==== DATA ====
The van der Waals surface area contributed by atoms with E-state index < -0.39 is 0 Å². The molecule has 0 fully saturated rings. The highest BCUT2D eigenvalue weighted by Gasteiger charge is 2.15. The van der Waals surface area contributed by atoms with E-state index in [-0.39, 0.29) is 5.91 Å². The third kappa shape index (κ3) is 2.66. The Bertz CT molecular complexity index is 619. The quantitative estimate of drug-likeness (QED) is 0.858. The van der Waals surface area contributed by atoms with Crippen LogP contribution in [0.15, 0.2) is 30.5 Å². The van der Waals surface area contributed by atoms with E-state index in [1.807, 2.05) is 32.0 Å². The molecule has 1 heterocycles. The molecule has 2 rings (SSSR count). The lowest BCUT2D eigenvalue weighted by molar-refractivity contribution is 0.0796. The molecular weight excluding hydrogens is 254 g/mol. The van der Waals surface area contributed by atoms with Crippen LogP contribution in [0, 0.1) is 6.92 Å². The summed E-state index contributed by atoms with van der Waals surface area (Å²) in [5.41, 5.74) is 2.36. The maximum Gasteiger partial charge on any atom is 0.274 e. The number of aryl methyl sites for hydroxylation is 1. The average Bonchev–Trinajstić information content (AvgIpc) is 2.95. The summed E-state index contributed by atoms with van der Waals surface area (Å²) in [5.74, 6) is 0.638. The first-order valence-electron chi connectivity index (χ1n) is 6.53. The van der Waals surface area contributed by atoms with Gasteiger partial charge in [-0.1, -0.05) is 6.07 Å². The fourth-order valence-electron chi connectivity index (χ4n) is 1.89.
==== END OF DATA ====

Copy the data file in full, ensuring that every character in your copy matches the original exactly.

The van der Waals surface area contributed by atoms with E-state index < -0.39 is 0 Å². The molecule has 0 fully saturated rings. The highest BCUT2D eigenvalue weighted by Gasteiger charge is 2.15. The van der Waals surface area contributed by atoms with E-state index in [-0.39, 0.29) is 5.91 Å². The third kappa shape index (κ3) is 2.66. The Bertz CT molecular complexity index is 619. The quantitative estimate of drug-likeness (QED) is 0.858. The van der Waals surface area contributed by atoms with Crippen LogP contribution in [0.15, 0.2) is 30.5 Å². The van der Waals surface area contributed by atoms with E-state index in [1.807, 2.05) is 32.0 Å². The molecule has 1 heterocycles. The molecule has 2 rings (SSSR count). The lowest BCUT2D eigenvalue weighted by molar-refractivity contribution is 0.0796. The molecular weight excluding hydrogens is 254 g/mol. The van der Waals surface area contributed by atoms with Crippen LogP contribution in [0, 0.1) is 6.92 Å². The summed E-state index contributed by atoms with van der Waals surface area (Å²) in [5.41, 5.74) is 2.36. The maximum Gasteiger partial charge on any atom is 0.274 e. The number of aryl methyl sites for hydroxylation is 1. The average Bonchev–Trinajstić information content (AvgIpc) is 2.95. The summed E-state index contributed by atoms with van der Waals surface area (Å²) in [5.74, 6) is 0.638. The first-order valence-electron chi connectivity index (χ1n) is 6.53. The van der Waals surface area contributed by atoms with Gasteiger partial charge in [-0.1, -0.05) is 6.07 Å². The fourth-order valence-electron chi connectivity index (χ4n) is 1.89.